President of the Republic Sauli Niinistö opened the second Kultaranta Talks on 8 June in Naantali at his summer residence. President Niinistö stressed in his opening address that Finland will make its own assessments and decisions concerning its security policy.
The debate should take on a wider aspect: what is realistically threatening us? "Is it an extensive European crisis or something more local, like that in Ukraine?" President Niinistö asked.
Finland should consider what is on the whole the best way to ensure the country's safety and international position. Nato is one option, but it also comes with certain consequences and obligations. We must assess which model or combination of models works best for us and our times. Finland and Finland alone will assess its position and make decisions independently.
President Niinistö also touched upon a change in the spirit of the times in this speech. Following the Cold War, spirits were cooling off and many countries were cutting down on their defence. "We did not go as far in this as some other countries did although the spirit of the times may have warranted it. Something in us was against it. "
According to Niinistö, the times have changed now. "Here in Europe, the Ukrainian crisis and steps taken by Russia affect the atmosphere, our current agenda, outlook and expectations to a large extent. And the crisis is still ongoing, too," added Niinistö. "Now, too, we must view what changes are taking place and take the necessary steps but at the same time be sensitive to the things that are perhaps not changing that much."
The relationship between Russia and the West is difficult at the moment. "This crisis between relations has its background and reasons, although few could see this crisis erupting. I do not think anyone can be sure what this crisis can lead to. There are so many unknown factors. We must do our utmost to ensure that the dent in Europe's security system can be repaired in duo course. And particularly to ensure that there will be no further dents."
President Niinistö reminded that Finland has been living in peace as Russia's neighbour for about 70 years and relations between the countries have remained functional, although there have been difficult times, too. "I am not saying that this is the full picture, as I am sure some people hold other views as well. But whose view is relevant to us? Ours or those of others, and how should either be weighed? This is something we must think for ourselves."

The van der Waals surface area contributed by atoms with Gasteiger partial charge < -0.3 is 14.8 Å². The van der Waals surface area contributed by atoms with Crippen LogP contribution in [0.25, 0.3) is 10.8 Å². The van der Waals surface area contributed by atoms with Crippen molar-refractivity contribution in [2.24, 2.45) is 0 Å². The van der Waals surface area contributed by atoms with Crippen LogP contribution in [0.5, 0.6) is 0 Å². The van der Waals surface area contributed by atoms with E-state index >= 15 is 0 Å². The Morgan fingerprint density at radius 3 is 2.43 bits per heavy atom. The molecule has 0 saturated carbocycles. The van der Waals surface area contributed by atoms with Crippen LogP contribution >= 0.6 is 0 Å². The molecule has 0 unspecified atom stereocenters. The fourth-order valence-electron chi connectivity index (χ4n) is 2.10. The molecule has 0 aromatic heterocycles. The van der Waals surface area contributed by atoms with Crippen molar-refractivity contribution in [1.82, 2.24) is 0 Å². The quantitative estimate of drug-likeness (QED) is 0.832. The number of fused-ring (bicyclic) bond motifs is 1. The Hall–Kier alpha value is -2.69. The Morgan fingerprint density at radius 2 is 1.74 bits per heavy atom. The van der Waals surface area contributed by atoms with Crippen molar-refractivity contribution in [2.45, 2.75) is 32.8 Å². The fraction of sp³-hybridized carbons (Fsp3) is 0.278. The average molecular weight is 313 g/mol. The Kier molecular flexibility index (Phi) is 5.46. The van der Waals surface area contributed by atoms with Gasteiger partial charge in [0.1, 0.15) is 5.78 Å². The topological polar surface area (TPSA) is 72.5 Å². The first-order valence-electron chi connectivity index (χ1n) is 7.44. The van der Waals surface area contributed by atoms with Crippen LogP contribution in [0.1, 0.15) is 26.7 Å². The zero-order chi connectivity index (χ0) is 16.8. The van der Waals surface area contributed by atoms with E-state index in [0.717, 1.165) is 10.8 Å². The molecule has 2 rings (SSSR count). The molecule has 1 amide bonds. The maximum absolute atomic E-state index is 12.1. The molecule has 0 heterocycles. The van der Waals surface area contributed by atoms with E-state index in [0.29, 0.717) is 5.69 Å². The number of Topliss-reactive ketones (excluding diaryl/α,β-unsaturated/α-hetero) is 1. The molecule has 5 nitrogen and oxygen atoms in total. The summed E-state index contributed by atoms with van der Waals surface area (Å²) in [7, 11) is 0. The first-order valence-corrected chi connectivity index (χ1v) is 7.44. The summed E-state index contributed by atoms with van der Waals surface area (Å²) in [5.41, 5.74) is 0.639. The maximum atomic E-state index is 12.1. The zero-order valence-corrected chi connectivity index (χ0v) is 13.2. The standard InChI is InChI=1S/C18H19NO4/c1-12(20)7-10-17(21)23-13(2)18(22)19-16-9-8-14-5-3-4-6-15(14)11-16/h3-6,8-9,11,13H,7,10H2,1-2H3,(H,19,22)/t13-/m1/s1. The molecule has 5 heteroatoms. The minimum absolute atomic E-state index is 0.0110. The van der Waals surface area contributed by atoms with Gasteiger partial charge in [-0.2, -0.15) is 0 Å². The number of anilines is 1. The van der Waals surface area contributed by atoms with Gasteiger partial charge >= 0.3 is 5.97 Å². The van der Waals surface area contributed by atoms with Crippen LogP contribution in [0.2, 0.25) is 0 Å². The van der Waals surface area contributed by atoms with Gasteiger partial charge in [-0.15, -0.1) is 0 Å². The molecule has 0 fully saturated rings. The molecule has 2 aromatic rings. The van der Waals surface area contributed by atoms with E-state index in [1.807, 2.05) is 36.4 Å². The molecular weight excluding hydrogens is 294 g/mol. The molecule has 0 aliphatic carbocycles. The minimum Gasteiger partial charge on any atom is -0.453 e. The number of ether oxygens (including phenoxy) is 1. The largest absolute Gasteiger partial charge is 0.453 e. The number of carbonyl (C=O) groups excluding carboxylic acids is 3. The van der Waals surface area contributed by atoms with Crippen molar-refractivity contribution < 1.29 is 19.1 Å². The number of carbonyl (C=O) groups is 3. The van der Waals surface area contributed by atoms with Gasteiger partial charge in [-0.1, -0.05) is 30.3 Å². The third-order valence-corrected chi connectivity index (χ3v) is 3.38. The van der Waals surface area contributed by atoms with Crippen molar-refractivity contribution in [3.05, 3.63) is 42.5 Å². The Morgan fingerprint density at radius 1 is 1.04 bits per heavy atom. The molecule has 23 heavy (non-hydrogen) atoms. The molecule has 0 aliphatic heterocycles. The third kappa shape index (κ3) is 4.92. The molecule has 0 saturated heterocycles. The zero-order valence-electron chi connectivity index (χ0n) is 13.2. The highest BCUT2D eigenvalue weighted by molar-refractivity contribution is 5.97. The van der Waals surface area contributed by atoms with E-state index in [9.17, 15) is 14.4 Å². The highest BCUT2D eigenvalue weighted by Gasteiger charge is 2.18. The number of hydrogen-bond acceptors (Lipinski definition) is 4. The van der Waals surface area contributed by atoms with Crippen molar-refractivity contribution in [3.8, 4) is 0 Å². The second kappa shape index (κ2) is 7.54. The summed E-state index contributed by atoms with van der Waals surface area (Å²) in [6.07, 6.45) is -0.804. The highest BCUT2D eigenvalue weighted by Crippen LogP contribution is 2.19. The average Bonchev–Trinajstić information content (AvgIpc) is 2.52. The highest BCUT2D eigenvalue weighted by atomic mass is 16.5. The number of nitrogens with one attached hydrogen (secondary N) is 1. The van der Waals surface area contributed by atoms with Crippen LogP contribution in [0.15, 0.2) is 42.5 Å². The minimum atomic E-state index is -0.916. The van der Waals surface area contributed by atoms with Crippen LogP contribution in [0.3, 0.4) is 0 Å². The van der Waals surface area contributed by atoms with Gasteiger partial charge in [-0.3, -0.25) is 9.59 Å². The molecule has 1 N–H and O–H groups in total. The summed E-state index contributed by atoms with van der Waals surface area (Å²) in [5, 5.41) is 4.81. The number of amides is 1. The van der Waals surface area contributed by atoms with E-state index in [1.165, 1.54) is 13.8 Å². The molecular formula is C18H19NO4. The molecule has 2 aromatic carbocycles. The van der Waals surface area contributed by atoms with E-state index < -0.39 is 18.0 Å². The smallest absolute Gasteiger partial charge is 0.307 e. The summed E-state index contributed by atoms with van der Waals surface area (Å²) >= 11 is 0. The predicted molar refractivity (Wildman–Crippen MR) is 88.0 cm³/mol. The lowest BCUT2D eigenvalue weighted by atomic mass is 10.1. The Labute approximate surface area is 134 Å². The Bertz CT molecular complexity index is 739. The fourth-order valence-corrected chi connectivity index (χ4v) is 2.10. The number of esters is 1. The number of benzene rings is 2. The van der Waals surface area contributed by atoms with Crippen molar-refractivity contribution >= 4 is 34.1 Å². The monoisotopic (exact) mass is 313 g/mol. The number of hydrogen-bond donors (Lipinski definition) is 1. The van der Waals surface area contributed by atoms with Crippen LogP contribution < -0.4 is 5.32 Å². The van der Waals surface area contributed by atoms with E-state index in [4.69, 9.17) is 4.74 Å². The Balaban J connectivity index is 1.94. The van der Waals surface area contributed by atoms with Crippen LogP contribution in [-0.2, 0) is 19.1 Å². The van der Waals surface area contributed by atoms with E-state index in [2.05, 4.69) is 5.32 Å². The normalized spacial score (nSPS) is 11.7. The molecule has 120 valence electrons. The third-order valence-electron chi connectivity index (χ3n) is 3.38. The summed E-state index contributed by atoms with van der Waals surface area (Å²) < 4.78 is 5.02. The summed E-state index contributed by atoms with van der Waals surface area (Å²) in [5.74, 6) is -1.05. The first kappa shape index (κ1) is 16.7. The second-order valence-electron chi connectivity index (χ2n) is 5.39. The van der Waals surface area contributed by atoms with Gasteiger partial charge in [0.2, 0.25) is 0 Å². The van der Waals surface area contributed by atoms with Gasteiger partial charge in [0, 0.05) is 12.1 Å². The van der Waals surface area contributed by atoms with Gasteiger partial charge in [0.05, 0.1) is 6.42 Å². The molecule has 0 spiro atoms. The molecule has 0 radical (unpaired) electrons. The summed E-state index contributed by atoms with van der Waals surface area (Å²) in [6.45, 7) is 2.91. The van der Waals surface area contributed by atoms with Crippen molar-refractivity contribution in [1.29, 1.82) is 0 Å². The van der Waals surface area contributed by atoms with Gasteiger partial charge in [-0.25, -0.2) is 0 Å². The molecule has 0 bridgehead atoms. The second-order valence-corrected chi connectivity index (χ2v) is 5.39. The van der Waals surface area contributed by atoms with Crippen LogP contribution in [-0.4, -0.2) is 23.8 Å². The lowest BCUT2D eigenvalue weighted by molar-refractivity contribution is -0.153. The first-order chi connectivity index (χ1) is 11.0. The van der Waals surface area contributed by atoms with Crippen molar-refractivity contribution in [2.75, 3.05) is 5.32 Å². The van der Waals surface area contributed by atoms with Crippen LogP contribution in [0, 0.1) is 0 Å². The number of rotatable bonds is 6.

According to President Niinistö, one of the conclusions of last summer's Kultaranta Talks was that whatever the decision regarding Nato, we must take care of our own national defence system. "Partnerships, such as a defence partnership with Sweden, are elements that promote this. But an international dimension to our defence – whether it is obtained through a partnership or joining an alliance – is nevertheless only a support system. We must be responsible for the credibility of our defensive system.
Niinistö considers it to be in Finland's interests not to be too harsh about the European security and defence policy. "The European defence policy and assistance has a contractual basis although practical implementation is not in place yet. - - I consider it politically impossible that the EU would not support a member country that was caught in a conflict. And I think it inevitable that we should look further into the future. Right now many European countries are forced to assess the spirit of the times, whether it was such a good idea to reduce their defence capability after all. Many are surely thinking whether joint efforts by the EU could be employed to help the situation. This would create a momentum for the development of a joint security and defence policy."
President Niinistö reminded that although security solutions must be addressed, economic issues still pose the greatest security threat. "Economy is not just about GDP and budget deficits, economy can shake the entire society to its foundations.
Finland's great asset has been integrity, and that is something we cannot lose." Finland's future and economic and social reforms will be discussed in Kultaranta on Monday afternoon.
The first debate in the morning will consider the crisis in Ukraine, recent developments in Russia and the position of Finland, under the title “The bear is awake, what about Finland?” This will be broadcast live on Yle TV1 and Yle Areena from 9.30 am to 11.00 am. The afternoon debate will be broadcast on Yle Areena. You can join the debate on Twitter by following #Kultaranta.